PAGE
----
The Wintu tribe had modernize their way of life while keeping their culture and history with them. The explain that their mission is to preserve, promote and protect the culture of the tribe while creating relationships and with those not in their tribe. Current tribal council members consist of Gary and Theresa Rickard, Vincent Cervantes, Gene Malone, Cindy Hogue, Bill Hunt, and Les Begly. They have a Museum and Cultural Resource Center that was built after they lost their recognition status by the federal government.[12]

In 1941, congress passed the Central Valley Project Indian Lands Acquisition Act. This led to the Wintu tribe losing access to the Upper Sacramento River, McCloud River, and Lower Pit River. To the Wintu people, these parts of land are sacred. By losing the river they also lost their prime source of food, salmon. In 2023 the Wintu were able to buy back the land where the rivers lay. They told reporters and writers that they plant to restore the winter-run Chinook salmon population.[13]

See also edit

Notes edit

  1. ^ a b "Wintun Indians". California Indians and Their Reservations: An Online Dictionary. San Diego State University Library. Archived from the original on July 26, 2010. Retrieved June 30, 2010. The Wintun Indian people have three divisions: the Wintu, Norel Muk (northern), Nomlaki (central), and Patwin (southern). Their traditional territories are located in the greater Sacramento Valley, with the Sacramento River a major feature of all the regions. Their lands vary from the Wintu mountain rivers in the north, through the Nomlaki plains, to the marshes, valleys, and hills of the Patwin. Their languages are of the Penutian family. Their diet came from the semiannual runs of king salmon up major rivers, to acorns and other vegetable foods, to game. In the early 1800s, there were approximately 12,000-15,000 members of the Wintun Tribe. Spanish settlers arrived in Wintun territory by 1808, and the Hudson Bay Company trappers arrived sometime before 1832. Tribal unity was destroyed by the taking of land and the destruction of traditional food and material-gathering areas. Due to the introduction of cattle, hogs, and sheep, the construction of dams, and the Copper processing plants in the 1880s and early 1900s, the Wintun suffered a heavy toll on their health and survival. Today there are over 2,500 people of Wintun descent. Many live on the Round Valley Reservation, and on the Colusa, Cortina, Grindstone Creek, Redding, and Rumsey rancherias.
  2. ^ "Indigenous Historic Tribe". Wintu Tribe Of Northern California. Retrieved June 9, 2018.
  3. ^ a b Pritzker, Barry (2000). A Native American Encyclopedia History, Culture, and Peoples. Oxford University Press. p. 152. ISBN 9780195138979.
  4. ^ LaPena, 1978:324
  5. ^ "Wintun | California, Native American, Tribe | Britannica". www.britannica.com. Retrieved December 12, 2023.
  6. ^ Whiskeytown, Mailing Address: P. O. Box 188; Us, CA 96095 Phone: 530 242-3400 Contact. "The Wintu - Whiskeytown National Recreation Area (U.S. National Park Service)". www.nps.gov. Retrieved December 12, 2023.{{cite web}}: CS1 maint: numeric names: authors list (link)
  7. ^ "The Wintu (Wintun) People - Guide to Value, Marks, History | WorthPoint Dictionary". www.worthpoint.com. Retrieved December 12, 2023.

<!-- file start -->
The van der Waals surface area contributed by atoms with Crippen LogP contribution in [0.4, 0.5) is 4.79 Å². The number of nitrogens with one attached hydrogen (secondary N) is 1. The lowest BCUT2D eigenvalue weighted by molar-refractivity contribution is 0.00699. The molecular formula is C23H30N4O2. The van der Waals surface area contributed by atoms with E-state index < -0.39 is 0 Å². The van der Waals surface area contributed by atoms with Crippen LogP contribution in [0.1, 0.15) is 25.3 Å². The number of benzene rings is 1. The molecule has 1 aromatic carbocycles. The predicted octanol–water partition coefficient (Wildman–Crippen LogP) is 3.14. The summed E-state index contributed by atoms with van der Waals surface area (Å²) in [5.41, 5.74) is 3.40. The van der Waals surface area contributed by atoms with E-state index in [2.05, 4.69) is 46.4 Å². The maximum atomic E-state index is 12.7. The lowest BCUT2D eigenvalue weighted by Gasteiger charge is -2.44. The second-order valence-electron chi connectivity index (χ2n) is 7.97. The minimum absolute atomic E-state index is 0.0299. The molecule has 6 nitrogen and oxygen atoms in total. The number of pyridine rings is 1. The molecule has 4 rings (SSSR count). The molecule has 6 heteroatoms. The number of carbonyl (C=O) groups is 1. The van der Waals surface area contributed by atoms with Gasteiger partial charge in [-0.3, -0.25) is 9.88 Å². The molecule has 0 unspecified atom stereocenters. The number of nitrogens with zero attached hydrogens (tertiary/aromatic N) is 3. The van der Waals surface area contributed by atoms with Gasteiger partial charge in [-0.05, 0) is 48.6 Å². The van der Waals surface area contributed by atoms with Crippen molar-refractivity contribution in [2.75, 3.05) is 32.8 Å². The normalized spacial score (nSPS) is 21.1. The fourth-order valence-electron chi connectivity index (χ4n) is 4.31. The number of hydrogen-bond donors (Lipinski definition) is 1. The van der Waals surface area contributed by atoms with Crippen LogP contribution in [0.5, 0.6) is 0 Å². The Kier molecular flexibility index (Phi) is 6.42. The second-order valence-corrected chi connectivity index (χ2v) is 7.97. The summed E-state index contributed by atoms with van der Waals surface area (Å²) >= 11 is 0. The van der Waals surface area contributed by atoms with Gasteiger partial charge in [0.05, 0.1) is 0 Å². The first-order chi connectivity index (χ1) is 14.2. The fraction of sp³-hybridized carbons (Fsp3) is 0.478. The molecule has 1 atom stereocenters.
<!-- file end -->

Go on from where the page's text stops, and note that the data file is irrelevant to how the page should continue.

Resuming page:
8. ^ Kroeber, p. 883
  9. ^ Conflict 1976, p. 236.
  10. ^ Population 1970, p. 15.
  11. ^ LaPena, p. 325
  12. ^ "Wintu Tribe Of Northern California – Indigenous Historic Tribe". wintutribe.com. Retrieved December 12, 2023.
  13. ^ Ramirez, Izzie (October 9, 2023). "The Winnemem Wintu won land back for their tribe. Here's what's next". Vox. Retrieved December 12, 2023.

References edit

  • Christopher Chase-Dunn, Christopher K., and Kelly M. Mann. 1998. The Wintu and Their Neighbors: A Very Small World-system in Northern California. University of Arizona Press, Tucson. ISBN 0-8165-1800-9.
  • Cook, Sherburne F. (1976), The Conflict between the California Indian and White Civilization (1st ed.), Berkeley: University of California Press, ISBN 978-0-52-003143-2
  • Cook, Sherburne F. (1976). The Population of the California Indians, 1769-1970. Berkeley: University of California Press. ISBN 0520029232.
  • Demetracopoulou, Dorothy. 1935. "Wintu Songs". Anthropos 30:483-494.
  • Du Bois, Cora A. 1935. "Wintu Ethnography", University of California Publications in American Archaeology and Ethnology 36:1-148.
  • Du Bois, Cora A., and Dorothy Demetracopoulou. 1931. "Wintu Myths", University of California Publications in American Archaeology and Ethnology 28:279-403.
  • Hogue, Helen S., and Margaret Guilford-Kardell. 1977. Wintu Trails. Revised edition; originally published in 1948. Shasta Historical Society, Reading, California.
  • Hoveman, Alice R. 2002. Journey to Justice: The Wintu People and the Salmon. Turtle Bay Exploration Park, Redding, California. ISBN 1-931827-00-1.
  • Kroeber, A. L. 1925. Handbook of the Indians of California. Bureau of American Ethnology Bulletin No. 78. Washington, D.C.
  • LaPena, Frank R. 1978. "Wintu", in California, edited by Robert F. Heizer, pp. 324–340. Handbook of North American Indians, William C. Sturtevant, general editor, vol. 8. Smithsonian Institution, Washington, D.C.
  • LaPena, Frank R. 1987. The world is a Gift. Limestone Press, San Francisco.
  • LaPena, Frank R. 2004. Dream Songs and Ceremony: Reflections on Traditional California Indian Dance. Great Valley Books, Berkeley, California. ISBN 1-890771-79-1.
  • McLeod, Christopher. 2001. In the Light of Reverence. Videocassette. Bullfrog Films, Oley, Pennsylvania. ISBN 1-56029-890-1.
  • McKibbin, Grace, and Alice Shepherd. 1997. In My Own Words: Stories, Songs, and Memories of Grace McKibbin, Wintu. Heyday Books, Berkeley, California. ISBN 0-930588-85-1.
  • Towendolly, Grant. 1966. A Bag of Bones: The Wintu Myths of a Trinity River Indian. Edited by Marcelle Masson. Naturegraph, Oakland, California. ISBN 0-911010-26-2; ISBN 0-911010-27-0.

External links edit